One of the greatest fears for a family with a frail parent or spouse is learning their home care provider is withdrawing service. The family is then faced with the formidable task of finding another agency that will offer equivalent hours and service.
This situation is affecting families throughout the country. Many families who receive Medicaid home care are being notified that their plan is closing or withdrawing from their area. New York home care enrollees are currently confronting this new reality. In the last few months, two of the largest Medicaid home care providers announced they are withdrawing service from select areas of Long Island, Westchester County, and New York City. The two providers, Guildnet and Northshore LIJ announced they will cease serving select metro areas by December 31, 2017.
Northshore LIJ and Guildnet Home Care Agency Closures
Between these two agencies thousands of home care recipients will be affected. Guildnet is withdrawing home care services from approximately 3,000 families in Nassau, Suffolk and Westchester counties. Northshore LIJ has notified almost 5,500 clients that they are withdrawing service from New York City, Nassau and Suffolk Counties.
These Medicaid home health plans, called Managed Long Term Care (MLTC) plans are private agencies that are approved by Medicaid to administer care to the elderly. Medicaid reimburses them for their service, however the MLTC providers receive the same amount per enrollee, regardless if they receive four hours or twelve hours of care per day. Many MLTC’s state that with so many clients requiring more hours, they can no longer afford to stay in business.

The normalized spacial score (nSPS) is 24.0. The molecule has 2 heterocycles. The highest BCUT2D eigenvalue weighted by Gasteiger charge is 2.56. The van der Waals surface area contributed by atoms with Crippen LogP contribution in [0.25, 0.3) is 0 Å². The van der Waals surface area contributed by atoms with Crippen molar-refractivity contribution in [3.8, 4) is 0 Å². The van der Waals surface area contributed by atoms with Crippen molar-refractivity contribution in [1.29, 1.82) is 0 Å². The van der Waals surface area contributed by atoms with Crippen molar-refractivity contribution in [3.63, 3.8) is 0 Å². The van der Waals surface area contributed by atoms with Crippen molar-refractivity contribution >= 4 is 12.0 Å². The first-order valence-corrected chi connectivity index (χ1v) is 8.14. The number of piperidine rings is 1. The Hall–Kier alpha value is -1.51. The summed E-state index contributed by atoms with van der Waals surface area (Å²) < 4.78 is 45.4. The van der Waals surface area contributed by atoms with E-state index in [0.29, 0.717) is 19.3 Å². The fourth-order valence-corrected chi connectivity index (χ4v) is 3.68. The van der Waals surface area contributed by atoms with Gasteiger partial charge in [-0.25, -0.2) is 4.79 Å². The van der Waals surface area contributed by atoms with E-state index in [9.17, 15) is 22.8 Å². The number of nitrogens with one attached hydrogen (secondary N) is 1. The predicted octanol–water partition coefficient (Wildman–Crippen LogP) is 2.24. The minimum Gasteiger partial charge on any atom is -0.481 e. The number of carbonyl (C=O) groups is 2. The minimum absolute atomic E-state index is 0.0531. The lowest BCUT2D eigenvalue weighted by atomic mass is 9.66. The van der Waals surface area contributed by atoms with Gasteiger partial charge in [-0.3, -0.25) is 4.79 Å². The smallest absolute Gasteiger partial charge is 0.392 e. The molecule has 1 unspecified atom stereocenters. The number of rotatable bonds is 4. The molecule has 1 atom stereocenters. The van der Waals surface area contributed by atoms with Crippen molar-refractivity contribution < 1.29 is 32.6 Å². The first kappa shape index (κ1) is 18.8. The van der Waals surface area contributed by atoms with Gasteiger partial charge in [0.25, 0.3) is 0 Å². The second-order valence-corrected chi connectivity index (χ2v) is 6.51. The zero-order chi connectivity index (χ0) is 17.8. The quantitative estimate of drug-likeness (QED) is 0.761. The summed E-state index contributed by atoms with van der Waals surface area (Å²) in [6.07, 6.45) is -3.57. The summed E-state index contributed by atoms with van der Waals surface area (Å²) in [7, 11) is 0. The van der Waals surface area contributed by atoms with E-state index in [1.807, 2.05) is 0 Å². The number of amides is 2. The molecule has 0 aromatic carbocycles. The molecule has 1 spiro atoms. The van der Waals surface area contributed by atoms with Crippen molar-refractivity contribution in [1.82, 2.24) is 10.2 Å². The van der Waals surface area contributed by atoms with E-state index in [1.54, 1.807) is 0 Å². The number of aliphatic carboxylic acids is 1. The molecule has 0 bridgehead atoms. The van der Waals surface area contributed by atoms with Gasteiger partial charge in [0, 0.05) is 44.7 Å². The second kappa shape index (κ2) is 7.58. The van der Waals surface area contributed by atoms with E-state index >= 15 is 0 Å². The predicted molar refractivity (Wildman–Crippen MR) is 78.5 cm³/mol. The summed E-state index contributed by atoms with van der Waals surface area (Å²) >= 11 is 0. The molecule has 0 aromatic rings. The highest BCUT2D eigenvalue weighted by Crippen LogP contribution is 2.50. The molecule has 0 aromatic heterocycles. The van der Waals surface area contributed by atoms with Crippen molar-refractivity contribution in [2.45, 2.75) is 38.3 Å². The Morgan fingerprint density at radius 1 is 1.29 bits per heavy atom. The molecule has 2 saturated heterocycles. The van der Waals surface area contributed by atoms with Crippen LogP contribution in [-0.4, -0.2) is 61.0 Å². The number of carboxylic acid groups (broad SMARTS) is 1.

This is any family’s worst nightmare. These families are faced with the task of finding another health care plan that will offer the equivalent time and service. Fortunately long-term care advocates in New York have put pressure on the state to take action. In September 2017 the New York State Department of Health passed MLTC Policy 17.02, guidelines that Medicaid home care plans must follow before withdrawing service.
Regulations Protecting Home Care Enrollees
An MLTC must first submit a closure timeline to the Department of Health. Once the timeline is approved the provider must notify each enrollee by mail sixty (60) days prior to the closure. The letter must include a list of active Medicaid home care programs that cover the affected area. It must inform enrollees that if they do not select a plan within the allotted time period, the participant will be auto-assigned to a new plan that will provide equivalent home care services for up to one hundred and twenty (120) days or until the families agree to accept reduced services. This protects clients in the short term by guaranteeing the same number of hours per week for three months.
After the transition period the new plan may propose reducing services but it must offer evidence that the member’s condition has improved to the point that services can be reduced. The family will be informed of the decision in writing and must be told how they can appeal this decision if they do not agree.
This is a hard reality for families who expected to provide their aging parents with a good old age. Cuts in Medicaid and Medicare budgets are putting a strain on home care for older adults. This does not mean that good care is not obtainable. Advocacy groups are making strides in setting guidelines that protect the consumer. It is important for families with frail parents to remain aware of new developments in long term care and take advantage of these protections.